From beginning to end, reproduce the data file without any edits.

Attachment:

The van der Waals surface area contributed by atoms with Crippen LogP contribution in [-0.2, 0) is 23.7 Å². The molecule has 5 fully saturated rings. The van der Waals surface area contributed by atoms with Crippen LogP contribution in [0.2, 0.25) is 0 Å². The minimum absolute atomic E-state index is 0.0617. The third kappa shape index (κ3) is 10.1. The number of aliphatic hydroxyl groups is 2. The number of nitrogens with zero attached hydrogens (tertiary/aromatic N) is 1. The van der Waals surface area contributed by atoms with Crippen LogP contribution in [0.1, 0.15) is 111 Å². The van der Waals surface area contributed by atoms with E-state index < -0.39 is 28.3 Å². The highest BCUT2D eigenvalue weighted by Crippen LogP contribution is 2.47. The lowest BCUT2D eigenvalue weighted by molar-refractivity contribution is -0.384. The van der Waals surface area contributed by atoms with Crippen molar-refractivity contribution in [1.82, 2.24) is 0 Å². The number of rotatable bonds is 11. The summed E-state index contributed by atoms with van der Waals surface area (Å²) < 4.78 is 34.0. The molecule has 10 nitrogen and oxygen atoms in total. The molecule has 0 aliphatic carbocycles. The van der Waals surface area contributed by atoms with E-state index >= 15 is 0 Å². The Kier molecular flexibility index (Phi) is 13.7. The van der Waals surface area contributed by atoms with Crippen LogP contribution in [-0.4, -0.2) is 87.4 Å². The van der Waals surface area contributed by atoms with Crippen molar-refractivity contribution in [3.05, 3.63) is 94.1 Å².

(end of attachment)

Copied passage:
The van der Waals surface area contributed by atoms with Crippen LogP contribution in [-0.2, 0) is 23.7 Å². The molecule has 5 fully saturated rings. The van der Waals surface area contributed by atoms with Crippen LogP contribution in [0.2, 0.25) is 0 Å². The minimum absolute atomic E-state index is 0.0617. The third kappa shape index (κ3) is 10.1. The number of aliphatic hydroxyl groups is 2. The number of nitrogens with zero attached hydrogens (tertiary/aromatic N) is 1. The van der Waals surface area contributed by atoms with Crippen LogP contribution in [0.1, 0.15) is 111 Å². The van der Waals surface area contributed by atoms with E-state index < -0.39 is 28.3 Å². The highest BCUT2D eigenvalue weighted by Crippen LogP contribution is 2.47. The lowest BCUT2D eigenvalue weighted by molar-refractivity contribution is -0.384. The van der Waals surface area contributed by atoms with Crippen molar-refractivity contribution in [1.82, 2.24) is 0 Å². The number of rotatable bonds is 11. The summed E-state index contributed by atoms with van der Waals surface area (Å²) < 4.78 is 34.0. The molecule has 10 nitrogen and oxygen atoms in total. The molecule has 0 aliphatic carbocycles. The van der Waals surface area contributed by atoms with E-state index >= 15 is 0 Å². The Kier molecular flexibility index (Phi) is 13.7. The van der Waals surface area contributed by atoms with Crippen LogP contribution in [-0.4, -0.2) is 87.4 Å². The van der Waals surface area contributed by atoms with Crippen molar-refractivity contribution in [3.05, 3.63) is 94.1 Å².